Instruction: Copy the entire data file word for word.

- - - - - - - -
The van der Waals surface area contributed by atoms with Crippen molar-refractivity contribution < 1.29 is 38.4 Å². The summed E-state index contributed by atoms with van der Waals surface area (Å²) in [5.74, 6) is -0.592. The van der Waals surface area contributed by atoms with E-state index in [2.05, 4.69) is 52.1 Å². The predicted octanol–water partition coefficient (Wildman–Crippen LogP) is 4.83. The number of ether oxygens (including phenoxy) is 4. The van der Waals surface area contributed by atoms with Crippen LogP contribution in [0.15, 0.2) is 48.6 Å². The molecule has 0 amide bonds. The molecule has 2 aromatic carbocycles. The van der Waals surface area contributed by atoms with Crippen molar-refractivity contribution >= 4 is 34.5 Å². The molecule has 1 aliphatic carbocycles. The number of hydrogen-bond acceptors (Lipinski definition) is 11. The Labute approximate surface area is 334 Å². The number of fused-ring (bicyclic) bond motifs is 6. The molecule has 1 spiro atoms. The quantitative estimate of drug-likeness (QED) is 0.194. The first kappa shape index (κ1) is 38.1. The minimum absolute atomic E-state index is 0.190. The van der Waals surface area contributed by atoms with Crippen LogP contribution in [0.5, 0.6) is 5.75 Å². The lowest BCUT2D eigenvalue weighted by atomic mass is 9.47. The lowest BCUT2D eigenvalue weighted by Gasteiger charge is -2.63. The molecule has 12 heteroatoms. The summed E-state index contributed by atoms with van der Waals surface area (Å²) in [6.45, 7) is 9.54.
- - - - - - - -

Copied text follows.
The van der Waals surface area contributed by atoms with Crippen molar-refractivity contribution < 1.29 is 38.4 Å². The summed E-state index contributed by atoms with van der Waals surface area (Å²) in [5.74, 6) is -0.592. The van der Waals surface area contributed by atoms with E-state index in [2.05, 4.69) is 52.1 Å². The predicted octanol–water partition coefficient (Wildman–Crippen LogP) is 4.83. The number of ether oxygens (including phenoxy) is 4. The van der Waals surface area contributed by atoms with Crippen LogP contribution in [0.15, 0.2) is 48.6 Å². The molecule has 0 amide bonds. The molecule has 2 aromatic carbocycles. The van der Waals surface area contributed by atoms with Crippen molar-refractivity contribution >= 4 is 34.5 Å². The molecule has 1 aliphatic carbocycles. The number of hydrogen-bond acceptors (Lipinski definition) is 11. The Labute approximate surface area is 334 Å². The number of fused-ring (bicyclic) bond motifs is 6. The molecule has 1 spiro atoms. The quantitative estimate of drug-likeness (QED) is 0.194. The first kappa shape index (κ1) is 38.1. The minimum absolute atomic E-state index is 0.190. The van der Waals surface area contributed by atoms with Crippen LogP contribution in [0.5, 0.6) is 5.75 Å². The lowest BCUT2D eigenvalue weighted by atomic mass is 9.47. The lowest BCUT2D eigenvalue weighted by Gasteiger charge is -2.63. The molecule has 12 heteroatoms. The summed E-state index contributed by atoms with van der Waals surface area (Å²) in [6.45, 7) is 9.54.